Venezuela Output Declines in December as Funds Slow to ArrivePietro D. Pitts
Venezuela’s oil production slid for an eighth consecutive month in December, a Bloomberg survey showed, as delays obtaining external financing hamper efforts by Petroleos de Venezuela SA to arrest production declines.
Venezuela, Latin America’s largest oil producer and exporter, produced 2.45 million barrels a day in December, down 235,000 barrels from November, according to a Bloomberg survey of oil companies, producers and analysts. Monthly output has been falling since April, the survey showed.
PDVSA’s ability to offset output declines at mature fields and invest in new developments is slowed by the state-run producer’s increasing financial commitments with the Venezuelan government coupled with delays obtaining financing from partners, said Carlos Rossi, president of Caracas-based EnergyNomics, in a telephone interview on Dec. 31.
“The economic situation in Venezuela is very bad and the non-petroleum sector is in desperate need of dollars, causing PDVSA to have to dedicate more money to the Venezuelan Central Bank,” said Rossi, who is also a former petroleum economist with the Caracas-based Venezuelan Hydrocarbon Association.
Venezuela, a founding member of the Organization of Petroleum Exporting Countries, holds the world’s largest oil reserves. The country expects to increase production to 6 million barrels a day by the end of 2019, of which 4 million will come from the Orinoco heavy-oil belt, PDVSA has said.
PDVSA sold an estimated $47 billion to the central bank in 2013. The company also last year obtained $8.8 billion in financing from partners from San Ramon, California-based Chevron Corp. to China’s National Petroleum Corp. to increase production at four projects to 619,000 barrels a day from 365,000 barrels.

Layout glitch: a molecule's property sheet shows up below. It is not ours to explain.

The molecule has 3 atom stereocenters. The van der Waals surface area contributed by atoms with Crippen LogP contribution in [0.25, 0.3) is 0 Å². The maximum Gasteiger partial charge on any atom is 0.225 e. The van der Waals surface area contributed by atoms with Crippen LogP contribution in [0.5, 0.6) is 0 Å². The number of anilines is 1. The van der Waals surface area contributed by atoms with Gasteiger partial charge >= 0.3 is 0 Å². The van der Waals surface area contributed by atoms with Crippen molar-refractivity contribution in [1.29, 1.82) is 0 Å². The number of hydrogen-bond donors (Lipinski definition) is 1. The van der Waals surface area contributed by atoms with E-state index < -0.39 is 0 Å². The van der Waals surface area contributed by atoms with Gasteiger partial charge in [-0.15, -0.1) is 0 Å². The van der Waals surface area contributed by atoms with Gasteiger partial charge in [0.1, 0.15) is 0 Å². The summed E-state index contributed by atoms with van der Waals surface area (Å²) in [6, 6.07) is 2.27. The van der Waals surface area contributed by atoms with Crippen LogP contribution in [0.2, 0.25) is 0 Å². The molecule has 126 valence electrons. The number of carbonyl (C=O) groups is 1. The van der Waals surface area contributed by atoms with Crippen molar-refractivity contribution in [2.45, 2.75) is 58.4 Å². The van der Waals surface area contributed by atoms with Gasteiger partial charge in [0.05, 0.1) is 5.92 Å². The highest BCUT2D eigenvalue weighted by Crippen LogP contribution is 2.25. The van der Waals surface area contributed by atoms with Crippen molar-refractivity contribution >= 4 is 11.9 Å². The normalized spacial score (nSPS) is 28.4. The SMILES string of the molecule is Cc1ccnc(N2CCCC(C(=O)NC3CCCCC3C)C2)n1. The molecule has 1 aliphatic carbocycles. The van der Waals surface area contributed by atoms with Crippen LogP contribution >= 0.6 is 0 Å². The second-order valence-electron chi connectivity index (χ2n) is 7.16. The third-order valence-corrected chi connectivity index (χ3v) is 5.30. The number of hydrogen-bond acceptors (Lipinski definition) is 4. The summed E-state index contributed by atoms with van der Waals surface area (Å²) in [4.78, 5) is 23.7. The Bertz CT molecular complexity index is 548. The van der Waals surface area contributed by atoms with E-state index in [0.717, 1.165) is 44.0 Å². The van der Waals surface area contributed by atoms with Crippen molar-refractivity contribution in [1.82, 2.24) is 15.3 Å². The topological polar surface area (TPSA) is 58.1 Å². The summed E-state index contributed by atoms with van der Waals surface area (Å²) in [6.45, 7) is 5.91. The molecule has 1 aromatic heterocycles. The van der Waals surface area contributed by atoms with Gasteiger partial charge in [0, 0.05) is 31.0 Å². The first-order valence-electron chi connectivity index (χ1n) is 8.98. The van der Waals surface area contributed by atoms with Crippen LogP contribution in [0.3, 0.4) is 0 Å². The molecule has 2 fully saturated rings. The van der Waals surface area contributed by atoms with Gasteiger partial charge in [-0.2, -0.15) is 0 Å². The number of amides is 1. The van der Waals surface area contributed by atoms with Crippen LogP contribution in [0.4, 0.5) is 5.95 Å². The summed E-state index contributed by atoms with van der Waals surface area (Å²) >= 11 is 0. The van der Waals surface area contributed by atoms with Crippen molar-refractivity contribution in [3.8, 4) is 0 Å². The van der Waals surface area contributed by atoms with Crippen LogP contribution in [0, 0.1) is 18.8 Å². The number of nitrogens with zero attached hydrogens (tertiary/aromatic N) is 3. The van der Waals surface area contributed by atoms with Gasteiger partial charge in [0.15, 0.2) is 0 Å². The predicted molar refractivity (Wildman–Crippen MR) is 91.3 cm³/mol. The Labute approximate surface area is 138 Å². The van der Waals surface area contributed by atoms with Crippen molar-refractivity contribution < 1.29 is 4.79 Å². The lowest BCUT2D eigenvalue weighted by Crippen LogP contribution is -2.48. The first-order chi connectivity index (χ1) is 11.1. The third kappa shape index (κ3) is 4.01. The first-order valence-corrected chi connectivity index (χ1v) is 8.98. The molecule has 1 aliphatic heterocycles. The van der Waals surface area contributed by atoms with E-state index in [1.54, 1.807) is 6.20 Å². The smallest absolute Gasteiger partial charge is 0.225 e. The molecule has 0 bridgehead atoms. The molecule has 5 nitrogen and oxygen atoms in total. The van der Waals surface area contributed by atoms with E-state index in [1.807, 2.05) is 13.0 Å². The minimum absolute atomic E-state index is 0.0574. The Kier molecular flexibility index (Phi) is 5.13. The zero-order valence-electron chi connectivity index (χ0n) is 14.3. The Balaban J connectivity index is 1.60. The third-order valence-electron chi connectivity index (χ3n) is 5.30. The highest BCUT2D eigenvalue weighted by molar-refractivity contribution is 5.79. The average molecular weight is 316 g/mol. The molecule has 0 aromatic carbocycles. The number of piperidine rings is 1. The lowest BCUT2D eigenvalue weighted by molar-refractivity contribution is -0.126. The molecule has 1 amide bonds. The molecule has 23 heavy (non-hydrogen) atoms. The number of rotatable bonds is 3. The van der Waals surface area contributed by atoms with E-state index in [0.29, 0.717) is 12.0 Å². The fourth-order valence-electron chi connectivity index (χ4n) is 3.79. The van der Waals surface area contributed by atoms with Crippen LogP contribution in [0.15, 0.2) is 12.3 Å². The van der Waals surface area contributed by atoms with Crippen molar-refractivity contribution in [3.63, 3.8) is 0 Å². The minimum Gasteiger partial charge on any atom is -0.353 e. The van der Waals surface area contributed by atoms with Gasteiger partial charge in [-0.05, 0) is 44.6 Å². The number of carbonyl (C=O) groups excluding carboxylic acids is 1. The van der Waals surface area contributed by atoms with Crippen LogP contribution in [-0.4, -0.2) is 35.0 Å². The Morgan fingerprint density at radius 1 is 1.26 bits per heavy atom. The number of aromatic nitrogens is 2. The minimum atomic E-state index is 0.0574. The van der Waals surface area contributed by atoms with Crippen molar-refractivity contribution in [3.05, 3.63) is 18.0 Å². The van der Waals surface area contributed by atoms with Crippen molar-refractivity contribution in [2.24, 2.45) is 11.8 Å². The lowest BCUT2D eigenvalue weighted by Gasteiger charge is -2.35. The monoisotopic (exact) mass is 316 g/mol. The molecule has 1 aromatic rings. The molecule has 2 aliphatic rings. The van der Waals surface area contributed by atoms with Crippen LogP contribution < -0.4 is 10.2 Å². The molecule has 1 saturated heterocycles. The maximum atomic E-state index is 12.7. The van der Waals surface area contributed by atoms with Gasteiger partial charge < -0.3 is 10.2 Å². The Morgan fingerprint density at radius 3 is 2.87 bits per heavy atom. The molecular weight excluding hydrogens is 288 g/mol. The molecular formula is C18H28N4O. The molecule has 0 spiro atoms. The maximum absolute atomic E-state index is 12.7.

Repsol SA, Spain’s largest oil producer, will likely sign over $1.2 billion for a PDVSA production development early this year instead of finalizing the accord by year-end 2013, PDVSA President Rafael Ramirez said in December.
While PDVSA had a capital investment budget of $25.3 billion for 2013, the company invested less than one-third of that, or $7 billion, through June 30. PDVSA’s capital investment budget for 2014 will reach $25 billion to $26 billion, Ramirez said.
Venezuela’s oil production will probably average more than 3 million barrels a day in 2014, down from prior estimates of 4 million barrels, Ramirez said. Ramirez, who also is Venezuela’s oil minister, said the country will continue to work with other OPEC members to maintain a minimum oil price of $100 a barrel throughout 2014.